• Focusing on effective rainfall instead of monthly or annual rainfall amounts.  Effective rainfall soaks in and evaporation is minimized, thus utilizing rainfall more efficiently.  Land is managed so that the surface is not capped or crusted over. Instead, it slows the flow of water, which allows more to soak in before running off.

In the first rainstorm that broke the dry spell,  we had very little run off, despite receiving 4.6 “ of rain.  Range scientists report that soil levels in September had dried out back to 2011 levels. Although the grasses were dry and laying flat on the ground, they still provided some cushion from the pounding effects of heavy rainfall.  Five days later, bluebonnets and other seed was already germinating.  This powerful signal of Nature’s deep capacity for renewal and continued life never ceases to amaze and inspire me.  I tell myself that the disappointments of a failed season of planting grasses and an autumn where existing grasses fail to set seed due to drought gives me an opportunity to observe what form recovery takes under widely varying conditions. I decided to use the monitoring techniques and other methods learned at the workshop to guide next year’s projects:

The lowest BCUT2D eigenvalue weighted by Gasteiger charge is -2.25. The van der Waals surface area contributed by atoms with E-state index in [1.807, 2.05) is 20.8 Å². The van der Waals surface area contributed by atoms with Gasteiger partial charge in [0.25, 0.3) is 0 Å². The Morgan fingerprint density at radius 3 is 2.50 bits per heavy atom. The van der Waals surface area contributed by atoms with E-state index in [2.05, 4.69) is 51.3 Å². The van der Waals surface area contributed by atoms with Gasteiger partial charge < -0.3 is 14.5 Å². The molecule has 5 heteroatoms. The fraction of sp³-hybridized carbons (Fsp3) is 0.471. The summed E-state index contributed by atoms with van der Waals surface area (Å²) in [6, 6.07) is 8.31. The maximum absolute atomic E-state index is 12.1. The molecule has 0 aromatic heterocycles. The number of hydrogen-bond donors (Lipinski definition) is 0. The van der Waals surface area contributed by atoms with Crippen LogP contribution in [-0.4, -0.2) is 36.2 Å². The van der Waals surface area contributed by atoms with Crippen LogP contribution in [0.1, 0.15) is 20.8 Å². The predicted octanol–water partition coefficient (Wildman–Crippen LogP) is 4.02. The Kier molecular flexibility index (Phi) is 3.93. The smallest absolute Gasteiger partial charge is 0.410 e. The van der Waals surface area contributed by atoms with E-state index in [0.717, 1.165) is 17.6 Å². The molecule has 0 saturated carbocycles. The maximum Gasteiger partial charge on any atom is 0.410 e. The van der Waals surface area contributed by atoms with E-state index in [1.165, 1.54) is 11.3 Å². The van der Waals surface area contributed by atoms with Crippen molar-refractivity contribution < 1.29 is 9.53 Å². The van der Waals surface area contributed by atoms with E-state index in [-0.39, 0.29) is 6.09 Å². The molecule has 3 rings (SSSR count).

• To use the same seed mix that germinated but burned up this spring in this winter’s burn pile sites, and to use the techniques taught in the workshop to monitor the areas sown last year to see if any residual seed will still germinate, or if it will become colonized by nearby plants.
  • To be more intentional in establishing photo points to record changes certain activities set in motion.
  • To explore the long-term possibility of “borrowing” my neighbor’s cattle for flash grazing. 

If I keep paying attention, I may find a way to take advantage of the favorable cycles, and view the extremes with more equanimity and patience.  Meanwhile, I will savor the intoxicating aroma of moist soil and fresh foliage after a rainfall – something that is increasingly rare and precious.

posted on 11/8/2015